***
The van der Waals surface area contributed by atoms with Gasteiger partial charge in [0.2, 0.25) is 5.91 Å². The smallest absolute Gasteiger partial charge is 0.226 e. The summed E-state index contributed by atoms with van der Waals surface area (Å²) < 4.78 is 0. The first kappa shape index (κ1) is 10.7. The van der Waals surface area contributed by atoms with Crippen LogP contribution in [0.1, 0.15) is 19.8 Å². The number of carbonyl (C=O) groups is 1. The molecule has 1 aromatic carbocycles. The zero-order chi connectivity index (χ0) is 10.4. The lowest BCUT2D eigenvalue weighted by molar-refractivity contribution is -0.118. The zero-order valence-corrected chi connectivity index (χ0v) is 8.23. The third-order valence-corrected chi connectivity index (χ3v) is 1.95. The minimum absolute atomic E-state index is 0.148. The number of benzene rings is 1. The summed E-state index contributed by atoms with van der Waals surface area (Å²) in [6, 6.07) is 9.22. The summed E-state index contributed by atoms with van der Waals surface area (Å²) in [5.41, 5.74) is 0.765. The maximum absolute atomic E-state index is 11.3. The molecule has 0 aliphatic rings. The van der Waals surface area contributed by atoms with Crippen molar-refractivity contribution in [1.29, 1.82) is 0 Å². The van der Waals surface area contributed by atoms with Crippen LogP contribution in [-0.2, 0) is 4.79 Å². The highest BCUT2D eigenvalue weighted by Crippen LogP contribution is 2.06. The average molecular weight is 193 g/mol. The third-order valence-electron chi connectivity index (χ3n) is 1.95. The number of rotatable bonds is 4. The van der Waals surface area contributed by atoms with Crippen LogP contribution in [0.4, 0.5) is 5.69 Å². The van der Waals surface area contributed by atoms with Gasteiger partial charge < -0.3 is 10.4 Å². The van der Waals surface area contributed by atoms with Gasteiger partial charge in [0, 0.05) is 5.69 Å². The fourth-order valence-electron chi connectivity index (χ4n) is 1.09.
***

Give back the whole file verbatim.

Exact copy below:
The van der Waals surface area contributed by atoms with Gasteiger partial charge in [0.2, 0.25) is 5.91 Å². The smallest absolute Gasteiger partial charge is 0.226 e. The summed E-state index contributed by atoms with van der Waals surface area (Å²) < 4.78 is 0. The first kappa shape index (κ1) is 10.7. The van der Waals surface area contributed by atoms with Crippen LogP contribution in [0.1, 0.15) is 19.8 Å². The number of carbonyl (C=O) groups is 1. The molecule has 1 aromatic carbocycles. The zero-order chi connectivity index (χ0) is 10.4. The lowest BCUT2D eigenvalue weighted by molar-refractivity contribution is -0.118. The zero-order valence-corrected chi connectivity index (χ0v) is 8.23. The third-order valence-corrected chi connectivity index (χ3v) is 1.95. The minimum absolute atomic E-state index is 0.148. The number of benzene rings is 1. The summed E-state index contributed by atoms with van der Waals surface area (Å²) in [6, 6.07) is 9.22. The summed E-state index contributed by atoms with van der Waals surface area (Å²) in [5.41, 5.74) is 0.765. The maximum absolute atomic E-state index is 11.3. The molecule has 0 aliphatic rings. The van der Waals surface area contributed by atoms with Crippen molar-refractivity contribution in [1.29, 1.82) is 0 Å². The van der Waals surface area contributed by atoms with Crippen LogP contribution in [-0.2, 0) is 4.79 Å². The highest BCUT2D eigenvalue weighted by Crippen LogP contribution is 2.06. The average molecular weight is 193 g/mol. The third-order valence-electron chi connectivity index (χ3n) is 1.95. The number of rotatable bonds is 4. The van der Waals surface area contributed by atoms with Crippen LogP contribution in [0.4, 0.5) is 5.69 Å². The van der Waals surface area contributed by atoms with Gasteiger partial charge < -0.3 is 10.4 Å². The van der Waals surface area contributed by atoms with Gasteiger partial charge in [0, 0.05) is 5.69 Å². The fourth-order valence-electron chi connectivity index (χ4n) is 1.09.